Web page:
The Controversial History of Turkey’s Baykar Bayraktar TB2

Photo Credit: BAYKAR / Handout / Anadolu Agency / Getty Images

The Baykar Bayraktar TB2 is a Turkish-made medium-altitude long-endurance (MALE) unmanned aerial vehicle (UAV) that has seen use in numerous conflicts. It was most recently deployed following the Russian invasion of Ukraine, and is said to have taken out a number of targets. However, the fact that it’s armed with munitions has made its use on the international stage controversial.

Design and development

The Baykar Bayraktar TB2 is manufactured by Baykar Makina Sanayi ve Ticaret A.Ş. Its development was requested following a US ban on the export of UAVs to Turkey over concerns about their use against Kurdistan Workers’ Party (PKK) targets both within and outside the country.

Baykar Bayraktar TB2 on the runway
Baykar Bayraktar TB2. (Photo Credit: BIROL BEBEK / AFP / Getty Images)

The TB2 made its maiden flight in August 2014, and just over a year later a video was uploaded online, showing a missile being fired from the UAV. According to an article by The Guardian, the arming of the TB2 wouldn’t have been possible without the UK Hornet micro-munitions bomb rack by EDO MBM Technology Ltd.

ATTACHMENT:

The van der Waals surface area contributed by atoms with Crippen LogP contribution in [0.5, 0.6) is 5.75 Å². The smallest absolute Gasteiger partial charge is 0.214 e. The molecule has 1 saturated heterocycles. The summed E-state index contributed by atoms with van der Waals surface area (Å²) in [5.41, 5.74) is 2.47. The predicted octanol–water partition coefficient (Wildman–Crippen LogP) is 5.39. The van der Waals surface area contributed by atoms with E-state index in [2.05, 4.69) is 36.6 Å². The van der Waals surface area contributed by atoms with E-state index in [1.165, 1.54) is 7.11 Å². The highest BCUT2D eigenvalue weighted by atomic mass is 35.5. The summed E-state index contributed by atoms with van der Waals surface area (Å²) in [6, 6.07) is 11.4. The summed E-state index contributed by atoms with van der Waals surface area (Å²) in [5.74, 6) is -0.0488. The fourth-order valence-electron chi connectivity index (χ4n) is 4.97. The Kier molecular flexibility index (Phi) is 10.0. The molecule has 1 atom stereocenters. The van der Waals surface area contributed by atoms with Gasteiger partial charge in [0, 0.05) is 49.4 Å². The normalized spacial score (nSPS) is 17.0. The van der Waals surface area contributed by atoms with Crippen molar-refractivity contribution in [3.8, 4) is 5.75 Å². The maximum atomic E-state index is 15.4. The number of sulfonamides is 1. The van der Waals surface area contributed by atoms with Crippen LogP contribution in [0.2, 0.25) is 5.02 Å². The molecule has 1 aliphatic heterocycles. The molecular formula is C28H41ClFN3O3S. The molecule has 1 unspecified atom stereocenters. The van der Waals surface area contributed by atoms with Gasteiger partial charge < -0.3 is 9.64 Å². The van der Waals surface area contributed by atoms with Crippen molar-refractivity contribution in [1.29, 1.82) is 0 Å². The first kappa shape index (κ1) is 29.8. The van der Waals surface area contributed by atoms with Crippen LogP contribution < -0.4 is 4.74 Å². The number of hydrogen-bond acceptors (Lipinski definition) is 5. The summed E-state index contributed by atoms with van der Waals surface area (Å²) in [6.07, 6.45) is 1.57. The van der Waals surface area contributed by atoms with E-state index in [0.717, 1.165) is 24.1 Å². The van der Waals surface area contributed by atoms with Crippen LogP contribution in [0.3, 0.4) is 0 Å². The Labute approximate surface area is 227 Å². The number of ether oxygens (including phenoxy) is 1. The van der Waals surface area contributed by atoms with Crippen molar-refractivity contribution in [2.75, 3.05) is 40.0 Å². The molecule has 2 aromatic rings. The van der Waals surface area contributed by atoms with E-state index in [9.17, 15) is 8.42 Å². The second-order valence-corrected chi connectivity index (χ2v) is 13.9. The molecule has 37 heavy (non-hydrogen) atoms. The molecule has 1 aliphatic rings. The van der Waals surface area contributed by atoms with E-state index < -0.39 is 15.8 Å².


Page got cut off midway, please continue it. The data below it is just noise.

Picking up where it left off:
While Selçuk Bayraktar, Baykar’s chief technical officer, denied the bomb rack came from Britain, the UK’s Department for International Trade later disclosed that the Hornet bomb rack had, indeed, been exported to Turkey between 2014 and 2020.

Overhead view of a Baykar Bayraktar TB2 on the runway
TB2 during its first trial flights. (Photo Credit: Bayhaluk / Wikimedia Commons CC BY-SA 4.0)

There is only one variant of the TB2, known as the Bayraktar TB2S. Debuting in October 2020, it has a body protrusion and an antenna on its nose, which allows the UAV to communicate via satellite. This is different from the original TB2, which can only communicate via a ground-based antenna.

Baykar Bayraktar TB2 specs

The Baykar Bayraktar TB2 is monitored by aircrew in a ground control system (GCS). The platform is quite extensive, featuring six aerial vehicle platforms, three ground data terminals, two ground control stations and ground support equipment.